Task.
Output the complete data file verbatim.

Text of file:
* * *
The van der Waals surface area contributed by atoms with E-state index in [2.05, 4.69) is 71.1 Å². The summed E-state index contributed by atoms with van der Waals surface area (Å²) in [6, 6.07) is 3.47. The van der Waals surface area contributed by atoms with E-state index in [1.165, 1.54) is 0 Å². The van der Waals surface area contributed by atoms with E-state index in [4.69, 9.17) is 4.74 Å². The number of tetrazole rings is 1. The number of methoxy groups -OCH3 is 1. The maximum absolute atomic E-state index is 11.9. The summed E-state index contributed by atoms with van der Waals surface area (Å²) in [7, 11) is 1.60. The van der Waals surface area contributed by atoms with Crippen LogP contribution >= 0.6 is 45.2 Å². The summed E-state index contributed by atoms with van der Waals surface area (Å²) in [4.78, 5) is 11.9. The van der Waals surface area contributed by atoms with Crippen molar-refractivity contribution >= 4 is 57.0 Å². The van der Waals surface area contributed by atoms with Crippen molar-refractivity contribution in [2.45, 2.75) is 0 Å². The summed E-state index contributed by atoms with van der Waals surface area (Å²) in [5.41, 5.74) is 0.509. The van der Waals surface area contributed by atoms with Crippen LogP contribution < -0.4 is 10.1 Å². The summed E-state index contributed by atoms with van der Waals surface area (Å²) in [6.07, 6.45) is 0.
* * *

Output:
The van der Waals surface area contributed by atoms with E-state index in [2.05, 4.69) is 71.1 Å². The summed E-state index contributed by atoms with van der Waals surface area (Å²) in [6, 6.07) is 3.47. The van der Waals surface area contributed by atoms with E-state index in [1.165, 1.54) is 0 Å². The van der Waals surface area contributed by atoms with E-state index in [4.69, 9.17) is 4.74 Å². The number of tetrazole rings is 1. The number of methoxy groups -OCH3 is 1. The maximum absolute atomic E-state index is 11.9. The summed E-state index contributed by atoms with van der Waals surface area (Å²) in [7, 11) is 1.60. The van der Waals surface area contributed by atoms with Crippen LogP contribution >= 0.6 is 45.2 Å². The summed E-state index contributed by atoms with van der Waals surface area (Å²) in [4.78, 5) is 11.9. The van der Waals surface area contributed by atoms with Crippen molar-refractivity contribution >= 4 is 57.0 Å². The van der Waals surface area contributed by atoms with Crippen molar-refractivity contribution in [2.45, 2.75) is 0 Å². The summed E-state index contributed by atoms with van der Waals surface area (Å²) in [5.41, 5.74) is 0.509. The van der Waals surface area contributed by atoms with Crippen LogP contribution < -0.4 is 10.1 Å². The summed E-state index contributed by atoms with van der Waals surface area (Å²) in [6.07, 6.45) is 0.